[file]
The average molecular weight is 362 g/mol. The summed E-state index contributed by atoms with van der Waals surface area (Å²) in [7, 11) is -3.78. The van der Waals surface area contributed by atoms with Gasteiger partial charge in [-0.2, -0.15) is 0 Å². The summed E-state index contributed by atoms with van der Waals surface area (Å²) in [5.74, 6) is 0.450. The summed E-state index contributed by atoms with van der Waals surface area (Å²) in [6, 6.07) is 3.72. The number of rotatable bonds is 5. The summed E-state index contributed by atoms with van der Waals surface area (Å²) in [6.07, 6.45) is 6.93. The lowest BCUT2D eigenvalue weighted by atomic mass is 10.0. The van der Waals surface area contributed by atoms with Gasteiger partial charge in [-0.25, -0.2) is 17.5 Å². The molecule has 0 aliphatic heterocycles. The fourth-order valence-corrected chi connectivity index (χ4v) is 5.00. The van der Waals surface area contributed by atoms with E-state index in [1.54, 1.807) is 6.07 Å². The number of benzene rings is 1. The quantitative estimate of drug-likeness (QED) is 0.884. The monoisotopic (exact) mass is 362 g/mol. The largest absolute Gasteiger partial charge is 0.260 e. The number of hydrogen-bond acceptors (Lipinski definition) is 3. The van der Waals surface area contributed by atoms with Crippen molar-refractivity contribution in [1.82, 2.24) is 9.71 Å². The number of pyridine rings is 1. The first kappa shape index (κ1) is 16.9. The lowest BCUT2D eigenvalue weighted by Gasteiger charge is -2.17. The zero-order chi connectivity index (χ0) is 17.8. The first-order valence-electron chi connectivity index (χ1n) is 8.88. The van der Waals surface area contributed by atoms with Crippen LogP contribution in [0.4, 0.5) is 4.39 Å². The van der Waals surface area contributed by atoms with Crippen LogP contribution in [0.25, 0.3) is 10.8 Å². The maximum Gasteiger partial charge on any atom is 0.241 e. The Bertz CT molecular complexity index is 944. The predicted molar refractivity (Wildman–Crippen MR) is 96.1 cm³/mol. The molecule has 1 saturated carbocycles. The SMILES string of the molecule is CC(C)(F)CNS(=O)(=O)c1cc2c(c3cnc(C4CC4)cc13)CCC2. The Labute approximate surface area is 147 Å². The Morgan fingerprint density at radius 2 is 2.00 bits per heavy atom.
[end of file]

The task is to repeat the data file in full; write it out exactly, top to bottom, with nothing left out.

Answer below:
The average molecular weight is 362 g/mol. The summed E-state index contributed by atoms with van der Waals surface area (Å²) in [7, 11) is -3.78. The van der Waals surface area contributed by atoms with Gasteiger partial charge in [-0.2, -0.15) is 0 Å². The summed E-state index contributed by atoms with van der Waals surface area (Å²) in [5.74, 6) is 0.450. The summed E-state index contributed by atoms with van der Waals surface area (Å²) in [6, 6.07) is 3.72. The number of rotatable bonds is 5. The summed E-state index contributed by atoms with van der Waals surface area (Å²) in [6.07, 6.45) is 6.93. The lowest BCUT2D eigenvalue weighted by atomic mass is 10.0. The van der Waals surface area contributed by atoms with Gasteiger partial charge in [-0.25, -0.2) is 17.5 Å². The molecule has 0 aliphatic heterocycles. The fourth-order valence-corrected chi connectivity index (χ4v) is 5.00. The van der Waals surface area contributed by atoms with E-state index in [1.54, 1.807) is 6.07 Å². The number of benzene rings is 1. The quantitative estimate of drug-likeness (QED) is 0.884. The monoisotopic (exact) mass is 362 g/mol. The largest absolute Gasteiger partial charge is 0.260 e. The number of hydrogen-bond acceptors (Lipinski definition) is 3. The van der Waals surface area contributed by atoms with Crippen molar-refractivity contribution in [1.82, 2.24) is 9.71 Å². The number of pyridine rings is 1. The first kappa shape index (κ1) is 16.9. The lowest BCUT2D eigenvalue weighted by Gasteiger charge is -2.17. The zero-order chi connectivity index (χ0) is 17.8. The first-order valence-electron chi connectivity index (χ1n) is 8.88. The van der Waals surface area contributed by atoms with Crippen LogP contribution in [0.4, 0.5) is 4.39 Å². The van der Waals surface area contributed by atoms with Crippen LogP contribution in [0.25, 0.3) is 10.8 Å². The maximum Gasteiger partial charge on any atom is 0.241 e. The Bertz CT molecular complexity index is 944. The predicted molar refractivity (Wildman–Crippen MR) is 96.1 cm³/mol. The molecule has 1 saturated carbocycles. The SMILES string of the molecule is CC(C)(F)CNS(=O)(=O)c1cc2c(c3cnc(C4CC4)cc13)CCC2. The Labute approximate surface area is 147 Å². The Morgan fingerprint density at radius 2 is 2.00 bits per heavy atom.